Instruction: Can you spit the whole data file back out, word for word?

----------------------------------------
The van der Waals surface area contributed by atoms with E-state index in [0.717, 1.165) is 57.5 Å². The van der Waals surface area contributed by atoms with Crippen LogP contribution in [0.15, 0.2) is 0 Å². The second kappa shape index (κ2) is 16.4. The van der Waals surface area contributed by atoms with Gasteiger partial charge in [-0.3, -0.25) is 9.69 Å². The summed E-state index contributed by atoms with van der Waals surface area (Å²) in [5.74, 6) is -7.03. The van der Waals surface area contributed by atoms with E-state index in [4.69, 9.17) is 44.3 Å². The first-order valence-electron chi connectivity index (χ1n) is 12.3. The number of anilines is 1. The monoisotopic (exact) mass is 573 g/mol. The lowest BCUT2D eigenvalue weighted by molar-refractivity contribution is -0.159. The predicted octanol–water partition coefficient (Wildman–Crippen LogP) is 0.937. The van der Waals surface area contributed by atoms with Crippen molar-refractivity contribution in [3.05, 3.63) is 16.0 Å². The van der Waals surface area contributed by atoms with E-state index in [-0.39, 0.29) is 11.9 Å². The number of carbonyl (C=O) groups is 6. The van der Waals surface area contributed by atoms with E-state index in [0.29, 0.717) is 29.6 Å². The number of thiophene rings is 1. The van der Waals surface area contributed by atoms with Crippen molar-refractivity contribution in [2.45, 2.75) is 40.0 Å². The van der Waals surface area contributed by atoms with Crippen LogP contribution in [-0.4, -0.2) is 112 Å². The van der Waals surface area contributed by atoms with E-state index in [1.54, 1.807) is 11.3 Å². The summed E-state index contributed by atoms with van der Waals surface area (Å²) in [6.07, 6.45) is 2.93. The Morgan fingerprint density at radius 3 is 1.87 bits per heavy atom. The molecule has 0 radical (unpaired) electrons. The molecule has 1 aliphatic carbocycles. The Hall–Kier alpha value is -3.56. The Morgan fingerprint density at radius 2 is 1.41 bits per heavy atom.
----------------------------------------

The van der Waals surface area contributed by atoms with E-state index in [0.717, 1.165) is 57.5 Å². The van der Waals surface area contributed by atoms with Crippen LogP contribution in [0.15, 0.2) is 0 Å². The second kappa shape index (κ2) is 16.4. The van der Waals surface area contributed by atoms with Gasteiger partial charge in [-0.3, -0.25) is 9.69 Å². The summed E-state index contributed by atoms with van der Waals surface area (Å²) in [5.74, 6) is -7.03. The van der Waals surface area contributed by atoms with E-state index in [4.69, 9.17) is 44.3 Å². The first-order valence-electron chi connectivity index (χ1n) is 12.3. The number of anilines is 1. The monoisotopic (exact) mass is 573 g/mol. The lowest BCUT2D eigenvalue weighted by molar-refractivity contribution is -0.159. The predicted octanol–water partition coefficient (Wildman–Crippen LogP) is 0.937. The van der Waals surface area contributed by atoms with Crippen molar-refractivity contribution in [3.05, 3.63) is 16.0 Å². The van der Waals surface area contributed by atoms with E-state index in [-0.39, 0.29) is 11.9 Å². The number of carbonyl (C=O) groups is 6. The van der Waals surface area contributed by atoms with E-state index in [0.29, 0.717) is 29.6 Å². The number of thiophene rings is 1. The van der Waals surface area contributed by atoms with Crippen molar-refractivity contribution in [2.45, 2.75) is 40.0 Å². The van der Waals surface area contributed by atoms with Crippen LogP contribution in [-0.4, -0.2) is 112 Å². The van der Waals surface area contributed by atoms with E-state index in [1.54, 1.807) is 11.3 Å². The summed E-state index contributed by atoms with van der Waals surface area (Å²) in [6.07, 6.45) is 2.93. The Morgan fingerprint density at radius 3 is 1.87 bits per heavy atom. The molecule has 0 radical (unpaired) electrons. The molecule has 1 aliphatic carbocycles. The Hall–Kier alpha value is -3.56. The Morgan fingerprint density at radius 2 is 1.41 bits per heavy atom.